• 2
    $\begingroup$ @EricDuminil No, there is a difference between setting up a correspondence between physical space (i.e. points on a piece of paper) and an abstract space, versus a correspondence between physical space and physical space, i.e. a drawing. No axes and no coordinates were given, and it wasn't referred to as a "graph", but a "path". The only reasonable interpretation is that this is a pictorial representation of space. On top of that, it makes no sense to say that the ball stopped moving at E, unless the horizontal direction is spatial. If x were time, then the ball would never stop moving. $\endgroup$ Commented Jan 16, 2018 at 4:38

As other have stated, the only state where it has no kinetic energy is E, UNLESS the ball is considered to only move in the vertical direction (in which case, the ball has no kinetic energy at B).

As for potential (gravity) energy, if considering the ground as the "absolute" level 0, then it has none, but, obviously, if someone was to dig a hole under the ball, it would fall... which indicates that it DOES have potential energy (but that the energy cannot be converted, as the ball cannot fall), rather than having none at all. However, this "approximation" is being used by most physicists, so we can let it slide.

All in all, the book seems to be garbage in the way it explains things, even if the author seems to know what he's talking about. Better dump it in the trash bin, and look for a better one.

  • $\begingroup$ This post does not serve to add anything, it is a mere repetition. $\endgroup$
    – QuIcKmAtHs
    Commented Jan 16, 2018 at 14:15

If the ball is moving it has kinetic energy. If the ball were kicked straight up, at the apogee its energy would be all potential since it's not moving horizontally or vertically, it stops momentarily. If the ball is kicked in any direction except perfectly vertical, it has kinetic energy throughout its flight since it never stops moving horizontally. The potential energy at any point in its path is gh, where h is how high from a reference, the ground in this case, the ball is at any given time and g, gravity. When the ball is on the ground, PE is zero.

Of course, gravitational potential energy is the kind we're considering vs. stored energy from the kick or bounces.

Yeah, that book stinks!


Good for you doing math homework with your child.

As others have mentioned, the question and answer as written is flawed. The correct answer is of course E Only.

However there is one condition where B could have zero kinetic energy.

That would be if the frame of reference is moving at exactly the same speed as the ball is moving when at the top of the first peak.

That is, if the entire thing above is inside a railway car that accelerates right to that exact speed as the ball reaches B, and you are watching from inside the car.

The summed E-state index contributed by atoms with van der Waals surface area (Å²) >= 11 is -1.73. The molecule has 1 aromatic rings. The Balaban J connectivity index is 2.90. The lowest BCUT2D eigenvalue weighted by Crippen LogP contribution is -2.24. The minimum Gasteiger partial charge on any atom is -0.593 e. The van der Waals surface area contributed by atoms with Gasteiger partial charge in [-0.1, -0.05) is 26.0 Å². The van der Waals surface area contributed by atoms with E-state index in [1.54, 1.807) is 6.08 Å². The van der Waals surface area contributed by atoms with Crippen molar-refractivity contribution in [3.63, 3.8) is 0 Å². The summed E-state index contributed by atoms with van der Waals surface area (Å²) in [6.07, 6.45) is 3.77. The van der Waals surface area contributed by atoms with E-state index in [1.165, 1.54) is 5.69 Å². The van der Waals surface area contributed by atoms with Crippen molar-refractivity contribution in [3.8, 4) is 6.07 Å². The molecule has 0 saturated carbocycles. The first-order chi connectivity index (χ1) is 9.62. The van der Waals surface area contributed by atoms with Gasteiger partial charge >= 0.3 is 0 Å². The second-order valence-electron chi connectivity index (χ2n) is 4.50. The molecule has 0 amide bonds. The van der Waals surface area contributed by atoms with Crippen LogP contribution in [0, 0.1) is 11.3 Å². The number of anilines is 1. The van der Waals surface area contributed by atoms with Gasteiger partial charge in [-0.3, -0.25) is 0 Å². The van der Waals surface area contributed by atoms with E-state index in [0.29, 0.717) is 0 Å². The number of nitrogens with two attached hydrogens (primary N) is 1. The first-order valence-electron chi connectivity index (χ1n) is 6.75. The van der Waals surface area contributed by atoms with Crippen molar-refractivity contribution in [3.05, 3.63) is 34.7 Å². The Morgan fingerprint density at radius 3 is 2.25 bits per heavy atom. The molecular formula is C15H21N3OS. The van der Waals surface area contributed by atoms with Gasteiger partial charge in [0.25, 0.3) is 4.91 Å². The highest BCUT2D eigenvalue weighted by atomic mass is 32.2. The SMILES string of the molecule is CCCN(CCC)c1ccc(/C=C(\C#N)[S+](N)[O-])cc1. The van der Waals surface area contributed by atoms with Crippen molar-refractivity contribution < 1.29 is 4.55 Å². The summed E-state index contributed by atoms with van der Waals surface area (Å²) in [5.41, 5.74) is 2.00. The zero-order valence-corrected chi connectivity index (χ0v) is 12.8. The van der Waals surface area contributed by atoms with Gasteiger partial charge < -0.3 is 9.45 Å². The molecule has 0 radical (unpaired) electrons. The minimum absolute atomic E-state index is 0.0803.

If the train car then decelerated back to the initial velocity after the ball passed B and reaches E, I guess B and E is possible.

Mind you, the curve for the first loop would look significantly contracted.

Bonus Point: The soccer ball needs air if it bounced like that, or the floor is made of jello.

  • $\begingroup$ The ball still has a velocity in the x direction, i. e. Parallel to the ground, therefore it still has kinetic energy. $\endgroup$
    – physics90
    Commented May 8, 2018 at 18:30
  • $\begingroup$ @physics90 it's all "relative". Kinetic energy is a relative measure based on the observers frame of reference. Even a ball sitting still on the ground has kinetic energy relative to say the sun. $\endgroup$
    – Trevor_G
    Commented Jun 8, 2018 at 13:55

If it's moving at all, it has kinetic energy, as velocity is a parameter. It is also orbiting around the sun, and would affect any incoming asteroid in it's way, even at rest relative to the Earth at stage E.

The air molecules inside the ball also have kinetic energy, their motion and their collisions with the inside of the ball is what maintains the shape. The ball's surface will also sublimate, even at cold temperatures, as a result of it's random local kinetic energy.

It has less kinetic energy when it is at the top of the arch, this is stored as potential energy relative to the Earth's gravitational field, and re-converted to kinetic energy on the way down. If you threw the ball, directly up, it would have zero motion at the vertex, and the closed chemical system will have no kinetic energy relative to the Earth's gravitational field. If there is any lateral movement at all, it's velocity would make the KE non-zero.

Is it moving?